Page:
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  1. #1
    LKT
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    Ilford Delta 400

    At present, I am hooked on the 6x12 format, and have been lugging around my 4x5 fitted with a rollfilm holder. I have been using TMax 100 for a while, but the highlights details and the contrast leave a bit to be desired. In my never ending quest for the perfect film, I tried other ASA 100 films (Foma and Lucky) until I come to the conclusion that I should be trying out ASA 400 films instead.

    I did some tests with Delta 400 last Friday. One roll with my Hasselblad (80mm lens), and one roll with a Polaroid Land camera modified to take 4x5 film or my rollfilm holder. Developed in highly diluted HC110, the negatives show very good tonality, but only so so sharpness, when viewed through a loupe. I thought I was not focusing properly, or the lens on Land camera not good enough (it is a Rodenstock Ysarex, and probably 40 years old). Just as a control, I tested again using TMax 400 film. The resulting negatives show so so tonality but great sharpness, for both cameras.

    Yesterday, I did another test with Delta 400. As before, good tones but so so sharpness. The images look out of focus.

    It is highly unlikely that I should focus poorly on 2 different occasions using the same film, but focus properly when using another film. Also, I tested on 2 camera systems and it is unlikely that both systems have the same problems. I tend to rule out camera and focusing errors. That leave only one conclusion: either there is some problem with the film, or problem with processing. I have to say that the film feels significantly thinner than TMax 400, but not much thinner than some other film I have tested.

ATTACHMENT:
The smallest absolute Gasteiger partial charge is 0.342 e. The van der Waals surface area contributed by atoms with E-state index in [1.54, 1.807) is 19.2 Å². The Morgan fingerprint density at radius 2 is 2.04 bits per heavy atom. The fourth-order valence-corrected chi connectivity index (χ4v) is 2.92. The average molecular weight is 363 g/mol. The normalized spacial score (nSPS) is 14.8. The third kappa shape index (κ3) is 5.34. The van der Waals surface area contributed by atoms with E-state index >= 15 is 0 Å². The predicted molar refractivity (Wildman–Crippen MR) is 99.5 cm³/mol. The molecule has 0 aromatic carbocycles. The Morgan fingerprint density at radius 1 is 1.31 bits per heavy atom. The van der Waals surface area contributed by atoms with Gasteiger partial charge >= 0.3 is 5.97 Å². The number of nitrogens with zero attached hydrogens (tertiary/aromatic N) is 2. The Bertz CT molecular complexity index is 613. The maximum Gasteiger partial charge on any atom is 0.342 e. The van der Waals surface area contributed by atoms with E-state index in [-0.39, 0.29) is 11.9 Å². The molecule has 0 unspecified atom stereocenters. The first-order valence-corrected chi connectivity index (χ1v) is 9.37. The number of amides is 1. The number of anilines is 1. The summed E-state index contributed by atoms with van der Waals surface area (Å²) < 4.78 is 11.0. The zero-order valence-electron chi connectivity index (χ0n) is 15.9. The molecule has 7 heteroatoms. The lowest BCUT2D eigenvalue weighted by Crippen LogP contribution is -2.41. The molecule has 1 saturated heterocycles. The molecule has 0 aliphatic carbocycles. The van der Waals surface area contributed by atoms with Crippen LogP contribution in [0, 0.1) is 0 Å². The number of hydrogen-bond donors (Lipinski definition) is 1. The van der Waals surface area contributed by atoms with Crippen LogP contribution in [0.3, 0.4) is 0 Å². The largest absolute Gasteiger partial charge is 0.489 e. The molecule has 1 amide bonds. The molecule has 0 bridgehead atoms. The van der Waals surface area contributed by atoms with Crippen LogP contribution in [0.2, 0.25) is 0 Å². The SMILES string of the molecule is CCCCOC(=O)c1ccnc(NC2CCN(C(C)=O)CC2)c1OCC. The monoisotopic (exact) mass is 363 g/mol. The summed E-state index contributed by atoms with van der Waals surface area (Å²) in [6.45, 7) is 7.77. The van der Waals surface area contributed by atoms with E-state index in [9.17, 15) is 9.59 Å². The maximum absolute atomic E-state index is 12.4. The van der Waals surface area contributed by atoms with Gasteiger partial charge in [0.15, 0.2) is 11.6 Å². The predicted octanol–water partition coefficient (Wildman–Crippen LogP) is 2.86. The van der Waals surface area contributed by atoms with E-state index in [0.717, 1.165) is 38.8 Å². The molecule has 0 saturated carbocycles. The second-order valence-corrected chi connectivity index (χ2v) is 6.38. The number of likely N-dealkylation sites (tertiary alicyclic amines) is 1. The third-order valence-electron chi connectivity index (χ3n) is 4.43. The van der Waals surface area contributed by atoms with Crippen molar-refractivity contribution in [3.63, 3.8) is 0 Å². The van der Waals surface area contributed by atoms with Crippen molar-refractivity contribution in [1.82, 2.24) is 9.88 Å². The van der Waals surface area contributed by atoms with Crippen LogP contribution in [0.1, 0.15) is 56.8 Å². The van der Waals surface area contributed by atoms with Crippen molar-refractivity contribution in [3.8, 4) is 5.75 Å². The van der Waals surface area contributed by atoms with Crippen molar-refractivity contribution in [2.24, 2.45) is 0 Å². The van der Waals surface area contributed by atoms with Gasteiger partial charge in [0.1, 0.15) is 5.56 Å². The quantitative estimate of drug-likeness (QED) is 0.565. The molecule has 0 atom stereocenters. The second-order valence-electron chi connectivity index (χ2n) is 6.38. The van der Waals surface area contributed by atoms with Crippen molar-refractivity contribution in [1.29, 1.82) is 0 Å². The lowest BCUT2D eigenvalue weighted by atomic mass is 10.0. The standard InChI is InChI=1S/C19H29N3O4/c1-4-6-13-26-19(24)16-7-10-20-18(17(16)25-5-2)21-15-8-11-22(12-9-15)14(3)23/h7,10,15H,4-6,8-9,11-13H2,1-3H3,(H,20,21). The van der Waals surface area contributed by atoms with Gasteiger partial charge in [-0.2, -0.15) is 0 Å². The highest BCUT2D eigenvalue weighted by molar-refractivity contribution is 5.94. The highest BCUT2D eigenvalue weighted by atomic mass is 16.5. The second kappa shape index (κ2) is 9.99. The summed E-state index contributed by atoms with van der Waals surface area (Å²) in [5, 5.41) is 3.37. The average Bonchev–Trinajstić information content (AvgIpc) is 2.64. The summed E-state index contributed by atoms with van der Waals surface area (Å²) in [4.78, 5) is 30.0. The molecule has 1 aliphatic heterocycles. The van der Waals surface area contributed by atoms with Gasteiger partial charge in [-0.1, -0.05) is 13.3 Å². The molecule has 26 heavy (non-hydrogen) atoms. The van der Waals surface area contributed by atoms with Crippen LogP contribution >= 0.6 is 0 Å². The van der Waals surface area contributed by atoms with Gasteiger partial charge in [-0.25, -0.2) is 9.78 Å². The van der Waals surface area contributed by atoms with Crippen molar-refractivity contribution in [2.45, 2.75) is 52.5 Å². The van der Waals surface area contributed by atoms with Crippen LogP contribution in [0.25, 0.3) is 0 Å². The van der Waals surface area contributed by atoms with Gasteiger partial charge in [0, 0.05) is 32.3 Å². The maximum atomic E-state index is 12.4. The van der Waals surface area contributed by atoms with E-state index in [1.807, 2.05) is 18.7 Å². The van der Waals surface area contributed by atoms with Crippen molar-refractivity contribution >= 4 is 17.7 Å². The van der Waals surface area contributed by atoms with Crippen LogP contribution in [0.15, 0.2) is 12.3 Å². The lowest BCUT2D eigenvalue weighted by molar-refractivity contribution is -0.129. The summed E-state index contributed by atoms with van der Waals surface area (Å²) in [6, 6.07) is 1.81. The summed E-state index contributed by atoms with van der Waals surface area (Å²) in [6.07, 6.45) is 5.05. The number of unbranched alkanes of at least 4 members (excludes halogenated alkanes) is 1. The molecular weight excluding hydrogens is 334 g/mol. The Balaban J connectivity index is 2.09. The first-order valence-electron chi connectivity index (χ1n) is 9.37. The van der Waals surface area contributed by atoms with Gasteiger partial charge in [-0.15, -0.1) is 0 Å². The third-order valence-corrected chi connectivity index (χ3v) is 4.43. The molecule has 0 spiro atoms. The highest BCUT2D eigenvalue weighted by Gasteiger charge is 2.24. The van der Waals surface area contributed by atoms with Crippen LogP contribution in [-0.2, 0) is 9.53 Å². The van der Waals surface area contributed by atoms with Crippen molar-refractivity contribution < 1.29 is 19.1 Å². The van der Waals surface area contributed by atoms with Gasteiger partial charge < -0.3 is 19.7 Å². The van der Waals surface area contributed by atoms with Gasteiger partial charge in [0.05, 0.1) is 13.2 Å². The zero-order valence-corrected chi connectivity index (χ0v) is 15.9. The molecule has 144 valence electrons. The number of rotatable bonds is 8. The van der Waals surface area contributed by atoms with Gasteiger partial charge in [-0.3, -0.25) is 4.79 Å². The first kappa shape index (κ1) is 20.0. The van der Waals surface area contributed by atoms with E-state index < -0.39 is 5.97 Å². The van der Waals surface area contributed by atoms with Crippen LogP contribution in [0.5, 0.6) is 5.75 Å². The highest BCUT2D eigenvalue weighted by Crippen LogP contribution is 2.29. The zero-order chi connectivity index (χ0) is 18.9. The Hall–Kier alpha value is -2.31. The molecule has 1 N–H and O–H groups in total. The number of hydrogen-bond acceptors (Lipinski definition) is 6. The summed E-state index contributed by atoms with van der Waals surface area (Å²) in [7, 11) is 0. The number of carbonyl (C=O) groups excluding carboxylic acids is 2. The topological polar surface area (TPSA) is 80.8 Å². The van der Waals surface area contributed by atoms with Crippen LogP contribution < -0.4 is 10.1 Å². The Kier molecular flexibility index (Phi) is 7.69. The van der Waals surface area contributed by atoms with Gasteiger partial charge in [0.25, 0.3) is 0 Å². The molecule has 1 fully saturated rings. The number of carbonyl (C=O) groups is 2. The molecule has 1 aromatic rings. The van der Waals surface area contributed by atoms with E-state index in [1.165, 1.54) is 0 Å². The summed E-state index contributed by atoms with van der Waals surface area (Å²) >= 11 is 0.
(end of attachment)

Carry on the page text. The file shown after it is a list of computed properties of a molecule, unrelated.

A search on the internet showed no mention of either problem. In fact, there is almost no info on the film. Nobody seems to be using it.

    I like the tonality of Delta, but I just can not understand why it is not sharp. What is you experience of this film?

    Thank you for your help.

    Ka Tai

  2. #2
    Dave Miller's Avatar
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    It's my film of choice. I have never experienced any problem with lack of sharpness that wasn't down to my poor technique. It could be that it doesn't respond well to your choice of developer. Consider using Ilford's recommendation to start with, this should give good results that will act as a reference for this film.
    Regards Dave.

    An English Eye


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    I also use this film fairly often in 35mm and 120 sizes and have never experienced lack of sharpness. On the contrary, I find it to be sharper than TriX, another favorite of mine. Developer is usually ID-11 or Perceptol, both diluted 1+1.
    Cheers,
    omar

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    Like David and Ooze, this is certaintly my film of choice in the 35mm and 120 formats. I used to favour HP+ but I now prefer the smoothness and finer grain of the Delta emulsion. With regard to its shapness I certainly have no complaints.

    I dev. in PMK pyro (120) and Pyrocat-HD (35mm).

  5. #5

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    It's my overall favourite too, but for pictorial work on account of its tonality. I develop it in ID-11 1+1. Sharpness can mean different things to different people, and it's possible that you are looking for edge effects, which other films may demonstrate more easily. If I am specifically aiming for "sharpness" over tonal scale and transition, I prefer Delta 100.

  6. #6

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    I used it for 35mm with Ilfotec DD-X and its sharp enough, though not as sharp as a Rodinal or Diafine.

  7. #7
    LKT
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    Quote Originally Posted by Roger Pellegrini View Post
    I used it for 35mm with Ilfotec DD-X and its sharp enough, though not as sharp as a Rodinal or Diafine.
    Thank you for your prompt reply, and the reply from all the others.